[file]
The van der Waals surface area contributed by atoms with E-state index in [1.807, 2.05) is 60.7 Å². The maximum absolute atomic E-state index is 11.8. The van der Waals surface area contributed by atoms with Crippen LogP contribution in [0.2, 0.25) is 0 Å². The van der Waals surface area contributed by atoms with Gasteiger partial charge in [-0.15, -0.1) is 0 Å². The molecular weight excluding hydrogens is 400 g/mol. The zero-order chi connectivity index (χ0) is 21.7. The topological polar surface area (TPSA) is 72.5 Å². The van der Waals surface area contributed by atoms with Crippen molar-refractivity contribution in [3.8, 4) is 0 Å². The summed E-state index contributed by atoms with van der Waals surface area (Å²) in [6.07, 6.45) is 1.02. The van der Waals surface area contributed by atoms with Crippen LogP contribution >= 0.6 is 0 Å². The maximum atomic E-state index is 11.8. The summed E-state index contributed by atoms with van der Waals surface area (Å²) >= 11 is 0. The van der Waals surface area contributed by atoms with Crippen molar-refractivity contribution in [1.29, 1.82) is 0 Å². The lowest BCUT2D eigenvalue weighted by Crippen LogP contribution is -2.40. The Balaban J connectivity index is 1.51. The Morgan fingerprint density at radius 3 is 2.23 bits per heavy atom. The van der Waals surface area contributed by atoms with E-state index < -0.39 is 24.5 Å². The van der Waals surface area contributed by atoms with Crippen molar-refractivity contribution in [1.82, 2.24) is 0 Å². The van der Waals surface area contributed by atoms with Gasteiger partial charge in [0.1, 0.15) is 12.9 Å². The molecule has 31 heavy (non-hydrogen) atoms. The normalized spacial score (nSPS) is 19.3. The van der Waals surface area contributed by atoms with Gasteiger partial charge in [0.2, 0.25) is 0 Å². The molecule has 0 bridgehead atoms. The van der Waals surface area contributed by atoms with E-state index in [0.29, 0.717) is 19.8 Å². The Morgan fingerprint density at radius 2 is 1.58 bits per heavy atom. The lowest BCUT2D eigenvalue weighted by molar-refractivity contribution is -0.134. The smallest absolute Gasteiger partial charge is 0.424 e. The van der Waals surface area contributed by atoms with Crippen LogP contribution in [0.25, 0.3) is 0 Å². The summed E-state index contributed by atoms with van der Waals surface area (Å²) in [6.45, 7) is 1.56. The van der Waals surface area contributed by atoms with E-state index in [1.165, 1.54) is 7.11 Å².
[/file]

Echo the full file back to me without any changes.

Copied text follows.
The van der Waals surface area contributed by atoms with E-state index in [1.807, 2.05) is 60.7 Å². The maximum absolute atomic E-state index is 11.8. The van der Waals surface area contributed by atoms with Crippen LogP contribution in [0.2, 0.25) is 0 Å². The van der Waals surface area contributed by atoms with Gasteiger partial charge in [-0.15, -0.1) is 0 Å². The molecular weight excluding hydrogens is 400 g/mol. The zero-order chi connectivity index (χ0) is 21.7. The topological polar surface area (TPSA) is 72.5 Å². The van der Waals surface area contributed by atoms with Crippen molar-refractivity contribution in [3.8, 4) is 0 Å². The summed E-state index contributed by atoms with van der Waals surface area (Å²) in [6.07, 6.45) is 1.02. The van der Waals surface area contributed by atoms with Crippen LogP contribution >= 0.6 is 0 Å². The maximum atomic E-state index is 11.8. The summed E-state index contributed by atoms with van der Waals surface area (Å²) >= 11 is 0. The van der Waals surface area contributed by atoms with Crippen molar-refractivity contribution in [1.29, 1.82) is 0 Å². The lowest BCUT2D eigenvalue weighted by Crippen LogP contribution is -2.40. The Balaban J connectivity index is 1.51. The Morgan fingerprint density at radius 3 is 2.23 bits per heavy atom. The van der Waals surface area contributed by atoms with E-state index < -0.39 is 24.5 Å². The van der Waals surface area contributed by atoms with Crippen molar-refractivity contribution in [1.82, 2.24) is 0 Å². The van der Waals surface area contributed by atoms with Gasteiger partial charge in [0.1, 0.15) is 12.9 Å². The molecule has 31 heavy (non-hydrogen) atoms. The normalized spacial score (nSPS) is 19.3. The van der Waals surface area contributed by atoms with Gasteiger partial charge in [0.2, 0.25) is 0 Å². The molecule has 0 bridgehead atoms. The van der Waals surface area contributed by atoms with E-state index in [0.29, 0.717) is 19.8 Å². The Morgan fingerprint density at radius 2 is 1.58 bits per heavy atom. The lowest BCUT2D eigenvalue weighted by molar-refractivity contribution is -0.134. The smallest absolute Gasteiger partial charge is 0.424 e. The van der Waals surface area contributed by atoms with Crippen LogP contribution in [0.25, 0.3) is 0 Å². The summed E-state index contributed by atoms with van der Waals surface area (Å²) in [6.45, 7) is 1.56. The van der Waals surface area contributed by atoms with E-state index in [1.165, 1.54) is 7.11 Å².